This is a response to a comment on LinkedIn from Prof. Alexander Gerber on my video interview for the EMBL careers blog. Please go read his comment first. Otherwise my response here might not make much sense.
Thank you for your long comment, Alexander. We are both proponents of the professionalisation of science communication. In fact, the mission of my employer, the National Institute for Science Communication (NaWik) is to help scientists to communicate better and all our activities have the aim to increase and foster their communication competences.
The professionalisation of science communication also includes nurturing its academic discipline and translating the findings of the science of science communication into practice. Very relevant for me, there is even the science of science communication training. This recently published book has contributions from both theory and practice.
In my opinion, professionalising science communication also means implementing an incentive-and-reward system for communicating scientist of all disciplines. It means establishing evaluation criteria for engagement activities by funders and employers. The professionalisation of science communication also includes support services, such as the science media centre.
Alexander, the YouTube interview you are basing your comment on, is essentially the uncut version of an interview I gave for a blogpost on career alternatives for the EMBL careers blog. The EMBL is a world-leading research institute specialising in basic research in the life sciences, funded by public funds from more than 20 member states. More than 800 staff work at their headquarters in Heidelberg, probably the same number of scientists are employed at their five outstations.
The blogpost was essentially targeted to late stage PhD students and postdocs at EMBL who would like to get an overview of career alternatives beyond academic research. Working in science communication is perceived as one such alternative, and my interview was one example for someone who – as an EMBL alum – has made this move.
My personal experience with blogging for a dozen years now, the many discussions with friends and colleagues who actively communicate science – and often perform research at the same time; the feedback from the participants of almost 100 days of communication training for scientists over the past five years, as well as numerous examples and statements in books and blogs and in the scientific literature (see here for a recent one) confirm my points:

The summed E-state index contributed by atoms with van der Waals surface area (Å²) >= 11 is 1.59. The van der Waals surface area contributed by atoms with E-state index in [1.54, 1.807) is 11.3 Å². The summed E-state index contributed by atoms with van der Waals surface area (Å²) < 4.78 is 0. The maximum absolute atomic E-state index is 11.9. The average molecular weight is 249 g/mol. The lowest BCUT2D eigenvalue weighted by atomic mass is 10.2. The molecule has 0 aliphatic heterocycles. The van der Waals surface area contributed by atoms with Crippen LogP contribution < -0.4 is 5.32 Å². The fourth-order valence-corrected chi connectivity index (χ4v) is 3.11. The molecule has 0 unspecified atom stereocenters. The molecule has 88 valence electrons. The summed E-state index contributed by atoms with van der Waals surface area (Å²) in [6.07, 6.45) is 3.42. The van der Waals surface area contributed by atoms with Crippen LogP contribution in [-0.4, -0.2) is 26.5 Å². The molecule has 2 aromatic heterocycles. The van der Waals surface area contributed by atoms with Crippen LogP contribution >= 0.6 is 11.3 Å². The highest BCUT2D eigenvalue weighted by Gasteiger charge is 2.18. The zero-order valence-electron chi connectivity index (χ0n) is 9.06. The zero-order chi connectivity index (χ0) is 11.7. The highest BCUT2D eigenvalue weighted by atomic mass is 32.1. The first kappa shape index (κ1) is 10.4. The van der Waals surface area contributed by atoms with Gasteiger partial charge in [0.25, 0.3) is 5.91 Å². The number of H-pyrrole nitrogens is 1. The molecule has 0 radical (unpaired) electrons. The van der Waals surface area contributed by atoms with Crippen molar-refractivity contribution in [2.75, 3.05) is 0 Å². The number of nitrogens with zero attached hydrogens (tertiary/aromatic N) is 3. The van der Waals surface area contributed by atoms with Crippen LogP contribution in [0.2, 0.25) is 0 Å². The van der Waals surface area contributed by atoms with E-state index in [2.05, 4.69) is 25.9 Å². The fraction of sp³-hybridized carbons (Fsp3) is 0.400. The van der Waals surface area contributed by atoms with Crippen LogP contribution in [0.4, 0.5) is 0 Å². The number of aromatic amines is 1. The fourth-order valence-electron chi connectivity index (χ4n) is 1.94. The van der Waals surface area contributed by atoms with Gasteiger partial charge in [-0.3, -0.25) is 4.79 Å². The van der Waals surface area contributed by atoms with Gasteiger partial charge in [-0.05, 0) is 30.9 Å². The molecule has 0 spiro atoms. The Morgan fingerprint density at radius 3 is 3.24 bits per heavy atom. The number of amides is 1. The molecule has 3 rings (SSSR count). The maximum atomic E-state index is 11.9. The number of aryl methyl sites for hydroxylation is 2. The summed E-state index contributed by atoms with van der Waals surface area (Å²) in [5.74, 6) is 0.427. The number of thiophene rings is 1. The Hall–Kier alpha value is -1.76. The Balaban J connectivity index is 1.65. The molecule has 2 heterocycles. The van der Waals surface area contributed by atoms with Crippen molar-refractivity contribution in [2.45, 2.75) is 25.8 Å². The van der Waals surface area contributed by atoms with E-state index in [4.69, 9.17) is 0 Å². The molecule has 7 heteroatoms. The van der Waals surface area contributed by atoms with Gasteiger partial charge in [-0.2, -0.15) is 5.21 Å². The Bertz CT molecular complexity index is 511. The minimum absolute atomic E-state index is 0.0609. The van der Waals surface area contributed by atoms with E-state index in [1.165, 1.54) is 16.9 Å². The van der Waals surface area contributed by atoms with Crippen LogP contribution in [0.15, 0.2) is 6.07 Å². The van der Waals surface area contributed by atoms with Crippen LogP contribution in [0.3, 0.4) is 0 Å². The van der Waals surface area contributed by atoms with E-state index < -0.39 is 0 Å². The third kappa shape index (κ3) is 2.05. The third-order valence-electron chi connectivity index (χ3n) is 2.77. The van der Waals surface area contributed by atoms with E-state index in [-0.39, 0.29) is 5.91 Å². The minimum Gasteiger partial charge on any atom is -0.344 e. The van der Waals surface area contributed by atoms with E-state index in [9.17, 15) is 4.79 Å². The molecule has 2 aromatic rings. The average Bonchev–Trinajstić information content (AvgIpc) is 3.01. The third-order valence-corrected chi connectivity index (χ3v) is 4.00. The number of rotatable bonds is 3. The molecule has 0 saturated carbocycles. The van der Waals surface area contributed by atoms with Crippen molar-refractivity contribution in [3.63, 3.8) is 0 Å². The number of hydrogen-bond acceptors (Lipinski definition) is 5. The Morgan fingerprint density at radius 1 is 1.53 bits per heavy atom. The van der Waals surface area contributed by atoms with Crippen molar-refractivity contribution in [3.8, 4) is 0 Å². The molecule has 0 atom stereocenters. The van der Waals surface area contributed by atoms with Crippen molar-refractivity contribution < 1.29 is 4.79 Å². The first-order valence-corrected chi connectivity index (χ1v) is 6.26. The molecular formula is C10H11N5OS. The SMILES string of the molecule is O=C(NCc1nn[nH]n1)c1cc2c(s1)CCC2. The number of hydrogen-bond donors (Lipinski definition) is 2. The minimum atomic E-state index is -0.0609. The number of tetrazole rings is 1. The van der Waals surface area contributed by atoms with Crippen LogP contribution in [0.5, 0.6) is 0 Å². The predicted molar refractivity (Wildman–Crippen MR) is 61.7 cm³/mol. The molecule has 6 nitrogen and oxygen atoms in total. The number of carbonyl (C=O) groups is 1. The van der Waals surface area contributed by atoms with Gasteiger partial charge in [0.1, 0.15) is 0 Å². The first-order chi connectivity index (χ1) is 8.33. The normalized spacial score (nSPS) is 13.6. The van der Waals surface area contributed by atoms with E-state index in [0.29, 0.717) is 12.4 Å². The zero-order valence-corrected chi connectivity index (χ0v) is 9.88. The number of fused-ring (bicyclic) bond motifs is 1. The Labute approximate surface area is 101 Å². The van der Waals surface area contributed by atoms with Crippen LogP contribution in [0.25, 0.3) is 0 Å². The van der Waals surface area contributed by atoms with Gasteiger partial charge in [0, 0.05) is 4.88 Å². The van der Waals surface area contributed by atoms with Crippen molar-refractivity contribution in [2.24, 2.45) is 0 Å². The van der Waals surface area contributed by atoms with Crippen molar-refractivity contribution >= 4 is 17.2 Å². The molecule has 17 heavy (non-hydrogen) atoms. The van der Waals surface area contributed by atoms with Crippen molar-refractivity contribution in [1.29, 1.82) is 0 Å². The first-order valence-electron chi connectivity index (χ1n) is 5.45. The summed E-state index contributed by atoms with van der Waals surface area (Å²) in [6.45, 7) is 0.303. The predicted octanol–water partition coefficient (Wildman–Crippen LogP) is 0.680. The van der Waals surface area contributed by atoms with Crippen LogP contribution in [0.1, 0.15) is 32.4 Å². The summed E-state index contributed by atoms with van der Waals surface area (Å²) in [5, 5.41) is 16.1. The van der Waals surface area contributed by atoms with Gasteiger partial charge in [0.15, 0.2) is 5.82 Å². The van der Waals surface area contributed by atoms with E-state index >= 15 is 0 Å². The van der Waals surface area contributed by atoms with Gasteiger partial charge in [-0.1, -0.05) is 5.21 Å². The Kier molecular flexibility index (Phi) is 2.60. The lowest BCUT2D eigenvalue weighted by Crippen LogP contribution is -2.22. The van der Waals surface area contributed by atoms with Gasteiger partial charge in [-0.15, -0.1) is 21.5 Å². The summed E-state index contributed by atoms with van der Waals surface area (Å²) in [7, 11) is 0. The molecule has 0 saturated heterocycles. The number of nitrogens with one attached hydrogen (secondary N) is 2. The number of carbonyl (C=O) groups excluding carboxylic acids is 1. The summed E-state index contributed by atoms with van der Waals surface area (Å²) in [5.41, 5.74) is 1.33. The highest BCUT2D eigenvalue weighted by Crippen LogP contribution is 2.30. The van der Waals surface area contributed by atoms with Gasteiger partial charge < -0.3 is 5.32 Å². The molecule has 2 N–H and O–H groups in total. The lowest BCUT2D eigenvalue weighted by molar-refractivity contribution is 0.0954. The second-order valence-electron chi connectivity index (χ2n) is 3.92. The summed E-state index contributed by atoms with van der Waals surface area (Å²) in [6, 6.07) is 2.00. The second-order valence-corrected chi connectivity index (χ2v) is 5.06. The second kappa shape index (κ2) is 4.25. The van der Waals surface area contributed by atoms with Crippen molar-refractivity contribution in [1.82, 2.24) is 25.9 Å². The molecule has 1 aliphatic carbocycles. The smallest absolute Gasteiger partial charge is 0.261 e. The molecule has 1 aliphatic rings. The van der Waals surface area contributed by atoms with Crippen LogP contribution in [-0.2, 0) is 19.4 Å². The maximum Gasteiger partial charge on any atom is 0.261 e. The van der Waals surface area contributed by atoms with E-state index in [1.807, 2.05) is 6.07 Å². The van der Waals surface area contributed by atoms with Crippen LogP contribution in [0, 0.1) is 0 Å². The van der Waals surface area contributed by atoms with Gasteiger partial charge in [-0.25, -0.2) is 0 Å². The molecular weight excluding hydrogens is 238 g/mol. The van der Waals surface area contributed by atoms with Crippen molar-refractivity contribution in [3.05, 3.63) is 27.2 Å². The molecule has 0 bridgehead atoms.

- Online media and the rise of science engagement events have made it very easy for scientists to start communicating science to a wider audience.
- In addition to external reasons (to give back to society, to educate) and personal reasons (because my funder asks me to do so, to advance my career, to get feedback from others), scientists often report to simply enjoy communicating.
- Someone with a PhD in molecular biology does explicitly not need to graduate from a structured science communication degree programme before she can start to engage with audiences beyond her peers.
- The professionalisation of our field increases with more scientists with different backgrounds entering. (Please send me a link to this study listing the 600 degree programs, once published. I am happy to pass it on when asked for career advice.)
- And yes, someone with a cell biology background and an interest in science communication can often explain better her research topic in particular and her field in general, than someone who enjoyed formal education in science communication and now needs to start understanding how cells work.
Alexander, I believe your comment was an attempt to promote evidence-based science communication and to criticise amateurish engagement attempts by scientists without an academic background in your field (for their own protection). What your comment instead does, is to promote an elitist view of science communication, handing the prerogative to communicate science to a select few.
Scientists of all disciplines are part of society and damn well should engage with friends, family, their communities and beyond, be it online or offline. Science literacy is low. We need voices of reason and engaged experts. Because the climate change deniers, fake news sellers, alternative medicine quacks and sugar pill believers will certainly not be deterred by your professional standards.